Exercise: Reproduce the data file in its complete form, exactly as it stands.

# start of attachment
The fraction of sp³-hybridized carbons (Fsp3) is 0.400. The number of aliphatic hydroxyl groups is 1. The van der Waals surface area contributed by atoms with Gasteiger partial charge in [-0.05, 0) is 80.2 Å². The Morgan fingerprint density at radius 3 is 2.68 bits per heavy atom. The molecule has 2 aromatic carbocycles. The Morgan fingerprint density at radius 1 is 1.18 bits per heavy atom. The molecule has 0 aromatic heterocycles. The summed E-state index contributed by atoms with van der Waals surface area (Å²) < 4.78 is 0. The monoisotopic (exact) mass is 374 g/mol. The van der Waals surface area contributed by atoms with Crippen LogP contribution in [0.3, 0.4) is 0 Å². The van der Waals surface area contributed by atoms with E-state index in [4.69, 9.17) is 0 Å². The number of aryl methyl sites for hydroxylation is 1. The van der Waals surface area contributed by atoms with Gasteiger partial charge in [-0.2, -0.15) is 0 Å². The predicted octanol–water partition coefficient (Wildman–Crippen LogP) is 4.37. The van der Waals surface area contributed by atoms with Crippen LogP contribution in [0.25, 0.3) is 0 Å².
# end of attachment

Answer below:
The fraction of sp³-hybridized carbons (Fsp3) is 0.400. The number of aliphatic hydroxyl groups is 1. The van der Waals surface area contributed by atoms with Gasteiger partial charge in [-0.05, 0) is 80.2 Å². The Morgan fingerprint density at radius 3 is 2.68 bits per heavy atom. The molecule has 2 aromatic carbocycles. The Morgan fingerprint density at radius 1 is 1.18 bits per heavy atom. The molecule has 0 aromatic heterocycles. The summed E-state index contributed by atoms with van der Waals surface area (Å²) < 4.78 is 0. The monoisotopic (exact) mass is 374 g/mol. The van der Waals surface area contributed by atoms with Crippen LogP contribution in [0.3, 0.4) is 0 Å². The van der Waals surface area contributed by atoms with E-state index in [4.69, 9.17) is 0 Å². The number of aryl methyl sites for hydroxylation is 1. The van der Waals surface area contributed by atoms with Gasteiger partial charge in [-0.2, -0.15) is 0 Å². The predicted octanol–water partition coefficient (Wildman–Crippen LogP) is 4.37. The van der Waals surface area contributed by atoms with Crippen LogP contribution in [0.25, 0.3) is 0 Å².